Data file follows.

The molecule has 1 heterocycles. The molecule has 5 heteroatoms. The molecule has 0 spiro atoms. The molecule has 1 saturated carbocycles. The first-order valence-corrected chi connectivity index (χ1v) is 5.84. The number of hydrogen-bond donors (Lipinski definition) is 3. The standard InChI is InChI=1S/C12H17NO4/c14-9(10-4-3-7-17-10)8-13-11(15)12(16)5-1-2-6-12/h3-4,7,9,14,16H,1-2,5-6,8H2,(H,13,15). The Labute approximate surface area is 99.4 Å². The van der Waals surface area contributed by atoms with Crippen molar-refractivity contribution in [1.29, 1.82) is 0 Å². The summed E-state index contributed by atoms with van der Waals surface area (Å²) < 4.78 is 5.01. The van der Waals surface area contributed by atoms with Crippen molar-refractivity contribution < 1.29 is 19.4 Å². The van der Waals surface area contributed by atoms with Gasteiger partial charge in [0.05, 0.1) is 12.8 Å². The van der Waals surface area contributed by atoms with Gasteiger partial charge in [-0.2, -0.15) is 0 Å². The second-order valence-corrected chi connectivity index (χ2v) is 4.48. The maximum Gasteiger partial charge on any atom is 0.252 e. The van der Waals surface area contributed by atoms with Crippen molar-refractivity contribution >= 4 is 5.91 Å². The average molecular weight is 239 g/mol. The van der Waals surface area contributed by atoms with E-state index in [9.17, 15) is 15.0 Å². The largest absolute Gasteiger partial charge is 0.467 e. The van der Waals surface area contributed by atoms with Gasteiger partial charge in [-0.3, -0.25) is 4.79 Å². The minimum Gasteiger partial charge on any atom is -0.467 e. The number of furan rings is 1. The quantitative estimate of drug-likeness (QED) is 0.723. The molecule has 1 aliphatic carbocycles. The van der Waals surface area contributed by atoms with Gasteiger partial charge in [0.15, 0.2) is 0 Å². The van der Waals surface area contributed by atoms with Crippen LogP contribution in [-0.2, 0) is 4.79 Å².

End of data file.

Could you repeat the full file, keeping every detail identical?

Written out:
The molecule has 1 heterocycles. The molecule has 5 heteroatoms. The molecule has 0 spiro atoms. The molecule has 1 saturated carbocycles. The first-order valence-corrected chi connectivity index (χ1v) is 5.84. The number of hydrogen-bond donors (Lipinski definition) is 3. The standard InChI is InChI=1S/C12H17NO4/c14-9(10-4-3-7-17-10)8-13-11(15)12(16)5-1-2-6-12/h3-4,7,9,14,16H,1-2,5-6,8H2,(H,13,15). The Labute approximate surface area is 99.4 Å². The van der Waals surface area contributed by atoms with Crippen molar-refractivity contribution in [1.29, 1.82) is 0 Å². The summed E-state index contributed by atoms with van der Waals surface area (Å²) < 4.78 is 5.01. The van der Waals surface area contributed by atoms with Crippen molar-refractivity contribution < 1.29 is 19.4 Å². The van der Waals surface area contributed by atoms with Gasteiger partial charge in [0.05, 0.1) is 12.8 Å². The van der Waals surface area contributed by atoms with Gasteiger partial charge in [-0.2, -0.15) is 0 Å². The second-order valence-corrected chi connectivity index (χ2v) is 4.48. The maximum Gasteiger partial charge on any atom is 0.252 e. The van der Waals surface area contributed by atoms with Crippen molar-refractivity contribution >= 4 is 5.91 Å². The average molecular weight is 239 g/mol. The van der Waals surface area contributed by atoms with E-state index in [9.17, 15) is 15.0 Å². The largest absolute Gasteiger partial charge is 0.467 e. The van der Waals surface area contributed by atoms with Gasteiger partial charge in [-0.3, -0.25) is 4.79 Å². The minimum Gasteiger partial charge on any atom is -0.467 e. The number of furan rings is 1. The quantitative estimate of drug-likeness (QED) is 0.723. The molecule has 1 aliphatic carbocycles. The van der Waals surface area contributed by atoms with Gasteiger partial charge in [0.15, 0.2) is 0 Å². The van der Waals surface area contributed by atoms with Crippen LogP contribution in [-0.2, 0) is 4.79 Å².